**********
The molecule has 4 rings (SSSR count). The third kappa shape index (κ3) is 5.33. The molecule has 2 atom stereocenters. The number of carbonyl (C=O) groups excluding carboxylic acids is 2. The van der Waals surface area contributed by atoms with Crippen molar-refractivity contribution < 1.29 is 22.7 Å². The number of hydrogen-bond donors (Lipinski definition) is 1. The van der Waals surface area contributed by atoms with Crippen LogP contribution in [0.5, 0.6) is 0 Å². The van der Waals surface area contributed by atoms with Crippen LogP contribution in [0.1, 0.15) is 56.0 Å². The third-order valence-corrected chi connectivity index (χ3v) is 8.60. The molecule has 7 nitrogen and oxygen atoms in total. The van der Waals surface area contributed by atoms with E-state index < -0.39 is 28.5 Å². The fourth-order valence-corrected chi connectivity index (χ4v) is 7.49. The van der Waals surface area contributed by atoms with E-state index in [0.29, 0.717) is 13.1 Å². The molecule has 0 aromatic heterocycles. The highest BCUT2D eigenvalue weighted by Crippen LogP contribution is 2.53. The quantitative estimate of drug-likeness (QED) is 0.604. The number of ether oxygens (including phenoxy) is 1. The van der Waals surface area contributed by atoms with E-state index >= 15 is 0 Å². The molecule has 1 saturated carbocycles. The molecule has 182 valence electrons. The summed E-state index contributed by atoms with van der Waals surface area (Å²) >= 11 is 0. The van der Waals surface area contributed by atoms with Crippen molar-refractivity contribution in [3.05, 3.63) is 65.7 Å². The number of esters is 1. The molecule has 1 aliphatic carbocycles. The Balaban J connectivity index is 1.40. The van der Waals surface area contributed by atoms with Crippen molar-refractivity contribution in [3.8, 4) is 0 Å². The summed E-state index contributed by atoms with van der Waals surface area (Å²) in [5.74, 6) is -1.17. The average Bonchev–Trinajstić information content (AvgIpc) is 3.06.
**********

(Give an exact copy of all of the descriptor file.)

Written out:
The molecule has 4 rings (SSSR count). The third kappa shape index (κ3) is 5.33. The molecule has 2 atom stereocenters. The number of carbonyl (C=O) groups excluding carboxylic acids is 2. The van der Waals surface area contributed by atoms with Crippen molar-refractivity contribution < 1.29 is 22.7 Å². The number of hydrogen-bond donors (Lipinski definition) is 1. The van der Waals surface area contributed by atoms with Crippen LogP contribution in [0.5, 0.6) is 0 Å². The van der Waals surface area contributed by atoms with Crippen LogP contribution in [0.1, 0.15) is 56.0 Å². The third-order valence-corrected chi connectivity index (χ3v) is 8.60. The molecule has 7 nitrogen and oxygen atoms in total. The van der Waals surface area contributed by atoms with E-state index < -0.39 is 28.5 Å². The fourth-order valence-corrected chi connectivity index (χ4v) is 7.49. The van der Waals surface area contributed by atoms with E-state index in [0.29, 0.717) is 13.1 Å². The molecule has 0 aromatic heterocycles. The highest BCUT2D eigenvalue weighted by Crippen LogP contribution is 2.53. The quantitative estimate of drug-likeness (QED) is 0.604. The number of ether oxygens (including phenoxy) is 1. The van der Waals surface area contributed by atoms with E-state index >= 15 is 0 Å². The molecule has 1 saturated carbocycles. The molecule has 182 valence electrons. The summed E-state index contributed by atoms with van der Waals surface area (Å²) >= 11 is 0. The van der Waals surface area contributed by atoms with Crippen molar-refractivity contribution in [3.05, 3.63) is 65.7 Å². The number of esters is 1. The molecule has 1 aliphatic carbocycles. The Balaban J connectivity index is 1.40. The van der Waals surface area contributed by atoms with Crippen molar-refractivity contribution in [3.8, 4) is 0 Å². The summed E-state index contributed by atoms with van der Waals surface area (Å²) in [5.74, 6) is -1.17. The average Bonchev–Trinajstić information content (AvgIpc) is 3.06.